Meri Marzi aims to ensure sensitised, non-discriminatory health workers for the needs of female sex workers in the Suraksha Clinics under the UPSACS (Uttar Pradesh State AIDS Control Society) program by creating more dialogues and garnering public support for the cause of sex workers’ menstrual rights. The campaign will also ensure interventions with sex workers to clear misconceptions around overall hygiene management to ensure that results flow both ways.

Read more about her campaign.

MH Fellow Sabna comes with significant experience working with a range of development issues. A co-founder of Project Sakhi Saheli, which aims to combat period poverty and break menstrual taboos, Sabna has, in the past, worked on the issue of menstruation in urban slums of Delhi with women and adolescent girls. She and her team also released MenstraBook, with menstrastories and organised Menstra Tlk in the Delhi School of Social Work to create more conversations on menstruation.

With YKA MHM Fellow Vineet, Sabna launched Menstratalk, a campaign that aims to put an end to period poverty and smash menstrual taboos in society. As a start, the campaign aims to begin conversations on menstrual health with five hundred adolescents and youth in Delhi through offline platforms, and through this community mobilise support to create Period Friendly Institutions out of educational institutes in the city.

Read more about her campaign. 

A student from Delhi School of Social work, Vineet is a part of Project Sakhi Saheli, an initiative by the students of Delhi school of Social Work to create awareness on Menstrual Health and combat Period Poverty. Along with MHM Action Fellow Sabna, Vineet launched Menstratalk, a campaign that aims to put an end to period poverty and smash menstrual taboos in society.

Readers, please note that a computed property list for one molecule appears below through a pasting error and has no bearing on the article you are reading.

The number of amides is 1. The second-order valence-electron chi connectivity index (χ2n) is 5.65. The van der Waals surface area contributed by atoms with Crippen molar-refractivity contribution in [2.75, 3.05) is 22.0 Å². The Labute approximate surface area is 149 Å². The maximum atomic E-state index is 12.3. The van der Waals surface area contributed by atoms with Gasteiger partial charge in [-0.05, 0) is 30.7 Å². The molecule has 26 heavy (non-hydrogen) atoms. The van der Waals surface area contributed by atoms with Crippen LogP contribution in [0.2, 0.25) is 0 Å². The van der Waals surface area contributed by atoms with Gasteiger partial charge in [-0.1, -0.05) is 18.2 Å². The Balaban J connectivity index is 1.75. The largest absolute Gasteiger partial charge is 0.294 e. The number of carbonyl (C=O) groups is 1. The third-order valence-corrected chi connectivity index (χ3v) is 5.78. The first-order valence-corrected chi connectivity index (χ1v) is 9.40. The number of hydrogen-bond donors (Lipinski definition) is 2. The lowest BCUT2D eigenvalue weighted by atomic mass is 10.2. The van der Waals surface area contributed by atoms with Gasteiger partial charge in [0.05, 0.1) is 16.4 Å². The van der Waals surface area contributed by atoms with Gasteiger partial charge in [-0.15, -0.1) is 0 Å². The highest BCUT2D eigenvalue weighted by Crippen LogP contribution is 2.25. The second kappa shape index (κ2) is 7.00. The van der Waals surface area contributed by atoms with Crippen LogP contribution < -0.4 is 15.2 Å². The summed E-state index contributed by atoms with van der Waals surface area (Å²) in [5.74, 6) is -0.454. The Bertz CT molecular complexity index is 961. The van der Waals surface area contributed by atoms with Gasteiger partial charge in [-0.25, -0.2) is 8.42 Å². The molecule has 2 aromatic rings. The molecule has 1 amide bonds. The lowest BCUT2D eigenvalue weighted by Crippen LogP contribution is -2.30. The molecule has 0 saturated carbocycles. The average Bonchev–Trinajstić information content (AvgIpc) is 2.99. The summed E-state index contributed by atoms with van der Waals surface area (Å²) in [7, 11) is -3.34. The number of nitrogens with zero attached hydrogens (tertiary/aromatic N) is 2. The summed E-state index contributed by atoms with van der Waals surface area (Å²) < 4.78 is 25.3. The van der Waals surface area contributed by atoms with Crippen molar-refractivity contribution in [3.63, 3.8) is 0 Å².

As a start, the campaign aims to begin conversations on menstrual health with five hundred adolescents and youth in Delhi through offline platforms, and through this community mobilise support to create Period Friendly Institutions out of educational institutes in the city.

Find out more about the campaign here.

A native of Bhagalpur district – Bihar, Shalini Jha believes in equal rights for all genders and wants to work for a gender-equal and just society. In the past she’s had a year-long association as a community leader with Haiyya: Organise for Action’s Health Over Stigma campaign. She’s pursuing a Master’s in Literature with Ambedkar University, Delhi and as an MHM Fellow with YKA, recently launched ‘Project अल्हड़ (Alharh)’.

She says, “Bihar is ranked the lowest in India’s SDG Index 2019 for India. Hygienic and comfortable menstruation is a basic human right and sustainable development cannot be ensured if menstruators are deprived of their basic rights.” Project अल्हड़ (Alharh) aims to create a robust sensitised community in Bhagalpur to collectively spread awareness, break the taboo, debunk myths and initiate fearless conversations around menstruation. The campaign aims to reach at least 6000 adolescent girls from government and private schools in Baghalpur district in 2020.

Read more about the campaign here.

A psychologist and co-founder of a mental health NGO called Customize Cognition, Ritika forayed into the space of menstrual health and hygiene, sexual and reproductive healthcare and rights and gender equality as an MHM Fellow with YKA. She says, “The experience of working on MHM/SRHR and gender equality has been an enriching and eye-opening experience. I have learned what’s beneath the surface of the issue, be it awareness, lack of resources or disregard for trans men, who also menstruate.”